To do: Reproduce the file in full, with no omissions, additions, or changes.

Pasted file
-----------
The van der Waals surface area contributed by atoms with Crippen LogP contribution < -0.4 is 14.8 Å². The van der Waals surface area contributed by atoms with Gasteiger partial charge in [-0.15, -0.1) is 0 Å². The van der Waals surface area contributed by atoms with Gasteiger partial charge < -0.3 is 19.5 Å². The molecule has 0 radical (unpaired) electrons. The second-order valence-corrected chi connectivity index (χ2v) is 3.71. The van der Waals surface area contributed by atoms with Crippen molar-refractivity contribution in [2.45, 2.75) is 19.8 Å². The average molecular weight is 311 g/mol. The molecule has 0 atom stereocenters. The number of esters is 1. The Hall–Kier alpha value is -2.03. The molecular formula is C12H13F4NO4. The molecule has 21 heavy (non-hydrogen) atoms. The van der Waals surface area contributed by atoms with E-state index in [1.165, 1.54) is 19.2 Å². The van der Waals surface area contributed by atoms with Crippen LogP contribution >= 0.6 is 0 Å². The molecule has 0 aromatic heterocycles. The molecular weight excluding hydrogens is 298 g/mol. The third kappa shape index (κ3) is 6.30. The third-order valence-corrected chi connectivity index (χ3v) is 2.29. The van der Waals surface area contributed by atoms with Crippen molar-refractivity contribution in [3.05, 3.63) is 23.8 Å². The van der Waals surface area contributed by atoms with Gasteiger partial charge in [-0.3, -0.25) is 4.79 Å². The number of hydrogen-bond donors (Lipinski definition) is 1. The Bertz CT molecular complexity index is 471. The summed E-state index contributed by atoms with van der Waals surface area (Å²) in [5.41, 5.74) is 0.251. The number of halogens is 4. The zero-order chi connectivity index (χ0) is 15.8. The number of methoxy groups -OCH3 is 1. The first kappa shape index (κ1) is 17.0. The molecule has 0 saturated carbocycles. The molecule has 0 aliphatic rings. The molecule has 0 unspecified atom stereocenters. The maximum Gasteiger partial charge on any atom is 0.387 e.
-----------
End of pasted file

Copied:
The van der Waals surface area contributed by atoms with Crippen LogP contribution < -0.4 is 14.8 Å². The van der Waals surface area contributed by atoms with Gasteiger partial charge in [-0.15, -0.1) is 0 Å². The van der Waals surface area contributed by atoms with Gasteiger partial charge < -0.3 is 19.5 Å². The molecule has 0 radical (unpaired) electrons. The second-order valence-corrected chi connectivity index (χ2v) is 3.71. The van der Waals surface area contributed by atoms with Crippen molar-refractivity contribution in [2.45, 2.75) is 19.8 Å². The average molecular weight is 311 g/mol. The molecule has 0 atom stereocenters. The number of esters is 1. The Hall–Kier alpha value is -2.03. The molecular formula is C12H13F4NO4. The molecule has 21 heavy (non-hydrogen) atoms. The van der Waals surface area contributed by atoms with E-state index in [1.165, 1.54) is 19.2 Å². The van der Waals surface area contributed by atoms with Crippen LogP contribution >= 0.6 is 0 Å². The molecule has 0 aromatic heterocycles. The molecular weight excluding hydrogens is 298 g/mol. The third kappa shape index (κ3) is 6.30. The third-order valence-corrected chi connectivity index (χ3v) is 2.29. The van der Waals surface area contributed by atoms with Crippen molar-refractivity contribution in [3.05, 3.63) is 23.8 Å². The van der Waals surface area contributed by atoms with Gasteiger partial charge in [-0.3, -0.25) is 4.79 Å². The number of hydrogen-bond donors (Lipinski definition) is 1. The Bertz CT molecular complexity index is 471. The summed E-state index contributed by atoms with van der Waals surface area (Å²) in [5.41, 5.74) is 0.251. The number of halogens is 4. The zero-order chi connectivity index (χ0) is 15.8. The number of methoxy groups -OCH3 is 1. The first kappa shape index (κ1) is 17.0. The molecule has 0 saturated carbocycles. The molecule has 0 aliphatic rings. The molecule has 0 unspecified atom stereocenters. The maximum Gasteiger partial charge on any atom is 0.387 e.